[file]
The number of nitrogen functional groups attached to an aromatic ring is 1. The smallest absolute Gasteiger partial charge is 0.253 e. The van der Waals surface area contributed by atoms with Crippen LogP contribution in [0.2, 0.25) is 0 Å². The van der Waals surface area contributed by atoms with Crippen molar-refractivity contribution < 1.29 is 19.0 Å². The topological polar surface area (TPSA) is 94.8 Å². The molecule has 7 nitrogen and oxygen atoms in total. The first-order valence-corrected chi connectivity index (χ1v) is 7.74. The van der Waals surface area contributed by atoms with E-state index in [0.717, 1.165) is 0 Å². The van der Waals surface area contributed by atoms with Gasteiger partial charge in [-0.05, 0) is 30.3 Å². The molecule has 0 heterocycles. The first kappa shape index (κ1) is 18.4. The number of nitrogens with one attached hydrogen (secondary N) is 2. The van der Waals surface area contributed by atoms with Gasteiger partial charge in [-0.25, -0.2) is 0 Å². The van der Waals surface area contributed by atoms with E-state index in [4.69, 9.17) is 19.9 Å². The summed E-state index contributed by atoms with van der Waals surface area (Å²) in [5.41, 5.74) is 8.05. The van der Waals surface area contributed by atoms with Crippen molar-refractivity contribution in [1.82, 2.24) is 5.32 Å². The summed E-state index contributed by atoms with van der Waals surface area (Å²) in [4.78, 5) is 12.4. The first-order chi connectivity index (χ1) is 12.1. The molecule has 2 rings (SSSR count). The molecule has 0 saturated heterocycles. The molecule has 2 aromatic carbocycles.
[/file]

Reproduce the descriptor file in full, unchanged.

The number of nitrogen functional groups attached to an aromatic ring is 1. The smallest absolute Gasteiger partial charge is 0.253 e. The van der Waals surface area contributed by atoms with Crippen LogP contribution in [0.2, 0.25) is 0 Å². The van der Waals surface area contributed by atoms with Crippen molar-refractivity contribution < 1.29 is 19.0 Å². The topological polar surface area (TPSA) is 94.8 Å². The molecule has 7 nitrogen and oxygen atoms in total. The first-order valence-corrected chi connectivity index (χ1v) is 7.74. The van der Waals surface area contributed by atoms with E-state index in [0.717, 1.165) is 0 Å². The van der Waals surface area contributed by atoms with Gasteiger partial charge in [-0.05, 0) is 30.3 Å². The molecule has 0 heterocycles. The first kappa shape index (κ1) is 18.4. The number of nitrogens with one attached hydrogen (secondary N) is 2. The van der Waals surface area contributed by atoms with Gasteiger partial charge in [-0.25, -0.2) is 0 Å². The van der Waals surface area contributed by atoms with E-state index in [4.69, 9.17) is 19.9 Å². The summed E-state index contributed by atoms with van der Waals surface area (Å²) in [5.41, 5.74) is 8.05. The van der Waals surface area contributed by atoms with Crippen molar-refractivity contribution in [1.82, 2.24) is 5.32 Å². The summed E-state index contributed by atoms with van der Waals surface area (Å²) in [4.78, 5) is 12.4. The first-order chi connectivity index (χ1) is 12.1. The molecule has 2 rings (SSSR count). The molecule has 0 saturated heterocycles. The molecule has 2 aromatic carbocycles.